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Sugar Prices Retreat on Higher Sugar Production in Brazil

Sugar prices Friday retreated on an increase in sugar production in Brazil. Friday’s report from Unica showed that Brazil Center-South sugar output in the second half of October rose +9.4% y/y to 2.350 MMT and that sugar output in the 2023/24 crop year through October rose +22.6% y/y to 37.215 MMT. Also, 49.39% of the crushed sugarcane was used for sugar production this year, an increase from 45.83% last year.

Sugar prices on Tuesday rallied to 12-year highs on the outlook for tighter global sugar supplies. Congestion in Brazil’s ports is limiting sugar exports as a report from Green Pool Commodity Specialists said Brazil’s October sugar exports fell -10% from September.

The prospects of reduced sugar exports from Thailand are supportive of sugar prices. Last Tuesday, Thailand’s deputy commerce minister said the country would categorize sugar as a controlled commodity to control inflation and maintain food security, which means that a regulatory panel will be required to approve Thailand’s sugar exports of a ton or more. Last Wednesday, the Thai Sugar Millers Corp projected that Thailand’s 2023/24 sugar production would fall by -36% y/y to a 17-year low of 7 MMT due to a severe drought. So far this year, rainfall in Thailand is well below the same period last year, and the onset of the El Nino weather system could further reduce precipitation over the next two years. Thailand is the world’s third-largest sugar producer and the second-largest sugar exporter.

Sugar prices also have support after the International Sugar Organization (ISO) on Oct 23 forecasted that 2023/24 global sugar production (Oct-Sep) will fall -1.2% y/y to 174.8 MMT, and there will be a 2023/24 global sugar deficit of -2.1 MMT.

Speculation that India might impose restrictions on its sugar exports is a major bullish factor for sugar prices. On Aug 23, Reuters reported that India is considering banning its sugar mills from exporting sugar in the 2023/24 season beginning in October as a lack of monsoon rain reduced the country’s sugar crop. India’s Weather Department said this year’s monsoon rain (Jun-Sep) was -6% below average, the poorest monsoon rainfall in 5 years. India’s Food Secretary Chopra said India’s sugar reserves as of Oct 1 totaled 5.7 MMT, enough to meet demand for 2-1/2 months, and that it will decide whether to allow sugar exports for 2023/24 when actual estimates of total production are available. India allowed mills to export only 6.1 MMT of sugar during the 2022/23 season to Sep 30 after letting them export a record 11.1 MMT in the previous season.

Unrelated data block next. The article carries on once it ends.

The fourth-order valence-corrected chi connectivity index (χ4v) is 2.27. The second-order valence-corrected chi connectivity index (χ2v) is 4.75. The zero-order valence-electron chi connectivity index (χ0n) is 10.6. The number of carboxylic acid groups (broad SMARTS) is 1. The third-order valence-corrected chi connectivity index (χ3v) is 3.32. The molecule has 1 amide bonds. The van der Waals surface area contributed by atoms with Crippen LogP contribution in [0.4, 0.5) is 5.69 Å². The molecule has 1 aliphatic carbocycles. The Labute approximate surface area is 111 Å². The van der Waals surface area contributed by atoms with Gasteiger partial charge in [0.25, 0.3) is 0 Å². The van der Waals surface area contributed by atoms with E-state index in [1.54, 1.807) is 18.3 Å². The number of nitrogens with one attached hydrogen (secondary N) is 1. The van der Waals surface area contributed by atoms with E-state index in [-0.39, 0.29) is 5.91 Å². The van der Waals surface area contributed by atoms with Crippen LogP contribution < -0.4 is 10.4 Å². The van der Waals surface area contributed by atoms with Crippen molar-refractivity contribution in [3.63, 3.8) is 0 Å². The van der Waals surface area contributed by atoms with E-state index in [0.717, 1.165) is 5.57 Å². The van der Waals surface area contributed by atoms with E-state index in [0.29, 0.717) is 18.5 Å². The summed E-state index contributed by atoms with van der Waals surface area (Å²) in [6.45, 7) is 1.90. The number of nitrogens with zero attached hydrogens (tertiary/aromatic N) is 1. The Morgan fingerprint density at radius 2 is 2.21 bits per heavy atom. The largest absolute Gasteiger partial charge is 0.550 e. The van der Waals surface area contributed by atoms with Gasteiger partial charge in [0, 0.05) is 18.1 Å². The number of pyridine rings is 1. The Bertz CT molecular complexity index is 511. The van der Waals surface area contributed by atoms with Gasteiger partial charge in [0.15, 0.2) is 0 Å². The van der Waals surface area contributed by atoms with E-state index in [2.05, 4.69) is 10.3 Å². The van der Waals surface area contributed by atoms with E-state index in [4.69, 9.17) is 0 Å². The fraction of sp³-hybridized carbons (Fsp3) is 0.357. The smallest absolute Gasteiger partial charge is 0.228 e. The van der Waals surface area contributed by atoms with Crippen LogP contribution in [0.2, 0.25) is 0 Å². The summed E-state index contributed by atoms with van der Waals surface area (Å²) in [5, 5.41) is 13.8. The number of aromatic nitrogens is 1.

A bullish factor for sugar is concern that an El Nino weather pattern could disrupt global sugar production. On June 8, the U.S. Climate Prediction Center said that sea surface temperatures across the equatorial Pacific Ocean had risen 0.5 degrees Celsius above normal, and wind patterns have changed to the point where El Nino criteria have been met. An El Nino weather pattern typically brings heavy rains to Brazil and drought to India, negatively impacting sugar crop production. The last time El Nino brought dryness to sugar crops in Asia was in 2015 and 2016, which caused prices to soar.

The USDA, in its bi-annual report released on May 25, projected that global 2023/24 sugar production would climb +6.0% y/y to a record 187.881 MMT and that global 2023/24 human sugar consumption would increase +2.3% y/y to a record 180.045 MMT. The USDA also forecasted that 2023/24 global sugar ending stocks would fall -15.2% y/y to a 13-year low of 33.455 MMT. Meanwhile, ISO on Aug 10 projected that 2023/24 global sugar production would fall -1.2% y/y to 174.8 MMT and that the global sugar market in 2023/24 will fall into a deficit of -2.12 MMT from a 2022/23 global sugar surplus of +852,000 MT.

Source: Barchart